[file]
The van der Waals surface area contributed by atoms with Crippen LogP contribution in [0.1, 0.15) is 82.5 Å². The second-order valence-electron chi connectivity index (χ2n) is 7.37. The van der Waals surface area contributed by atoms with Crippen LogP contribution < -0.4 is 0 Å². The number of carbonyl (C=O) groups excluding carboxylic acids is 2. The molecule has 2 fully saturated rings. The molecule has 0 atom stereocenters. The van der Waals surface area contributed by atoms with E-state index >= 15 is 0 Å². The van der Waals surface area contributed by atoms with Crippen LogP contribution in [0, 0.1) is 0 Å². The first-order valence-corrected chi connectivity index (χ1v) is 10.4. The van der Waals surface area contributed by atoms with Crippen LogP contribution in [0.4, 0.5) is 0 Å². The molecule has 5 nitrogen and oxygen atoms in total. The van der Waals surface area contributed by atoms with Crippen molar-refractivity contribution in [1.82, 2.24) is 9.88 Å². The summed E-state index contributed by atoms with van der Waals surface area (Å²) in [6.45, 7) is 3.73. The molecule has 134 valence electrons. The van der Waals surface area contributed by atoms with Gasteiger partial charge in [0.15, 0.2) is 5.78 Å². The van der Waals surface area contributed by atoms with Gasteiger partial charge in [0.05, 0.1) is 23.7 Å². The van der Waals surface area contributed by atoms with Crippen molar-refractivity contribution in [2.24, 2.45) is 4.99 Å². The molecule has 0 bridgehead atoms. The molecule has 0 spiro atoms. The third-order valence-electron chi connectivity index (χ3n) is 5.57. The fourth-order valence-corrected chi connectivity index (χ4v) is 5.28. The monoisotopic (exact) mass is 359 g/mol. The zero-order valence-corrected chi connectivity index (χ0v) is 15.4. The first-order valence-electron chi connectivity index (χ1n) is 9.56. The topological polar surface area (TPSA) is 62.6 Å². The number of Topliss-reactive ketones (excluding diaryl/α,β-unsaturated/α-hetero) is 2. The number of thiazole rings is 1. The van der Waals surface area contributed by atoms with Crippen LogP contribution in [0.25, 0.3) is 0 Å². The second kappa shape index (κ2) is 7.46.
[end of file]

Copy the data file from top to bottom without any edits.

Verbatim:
The van der Waals surface area contributed by atoms with Crippen LogP contribution in [0.1, 0.15) is 82.5 Å². The second-order valence-electron chi connectivity index (χ2n) is 7.37. The van der Waals surface area contributed by atoms with Crippen LogP contribution < -0.4 is 0 Å². The number of carbonyl (C=O) groups excluding carboxylic acids is 2. The molecule has 2 fully saturated rings. The molecule has 0 atom stereocenters. The van der Waals surface area contributed by atoms with E-state index >= 15 is 0 Å². The van der Waals surface area contributed by atoms with Crippen LogP contribution in [0, 0.1) is 0 Å². The first-order valence-corrected chi connectivity index (χ1v) is 10.4. The van der Waals surface area contributed by atoms with Crippen LogP contribution in [0.4, 0.5) is 0 Å². The molecule has 5 nitrogen and oxygen atoms in total. The van der Waals surface area contributed by atoms with Crippen molar-refractivity contribution in [1.82, 2.24) is 9.88 Å². The summed E-state index contributed by atoms with van der Waals surface area (Å²) in [6.45, 7) is 3.73. The molecule has 134 valence electrons. The van der Waals surface area contributed by atoms with Gasteiger partial charge in [0.15, 0.2) is 5.78 Å². The van der Waals surface area contributed by atoms with Gasteiger partial charge in [0.05, 0.1) is 23.7 Å². The van der Waals surface area contributed by atoms with Crippen molar-refractivity contribution in [2.24, 2.45) is 4.99 Å². The molecule has 0 bridgehead atoms. The molecule has 0 spiro atoms. The third-order valence-electron chi connectivity index (χ3n) is 5.57. The fourth-order valence-corrected chi connectivity index (χ4v) is 5.28. The monoisotopic (exact) mass is 359 g/mol. The zero-order valence-corrected chi connectivity index (χ0v) is 15.4. The first-order valence-electron chi connectivity index (χ1n) is 9.56. The topological polar surface area (TPSA) is 62.6 Å². The number of Topliss-reactive ketones (excluding diaryl/α,β-unsaturated/α-hetero) is 2. The number of thiazole rings is 1. The van der Waals surface area contributed by atoms with Crippen LogP contribution in [0.25, 0.3) is 0 Å². The second kappa shape index (κ2) is 7.46.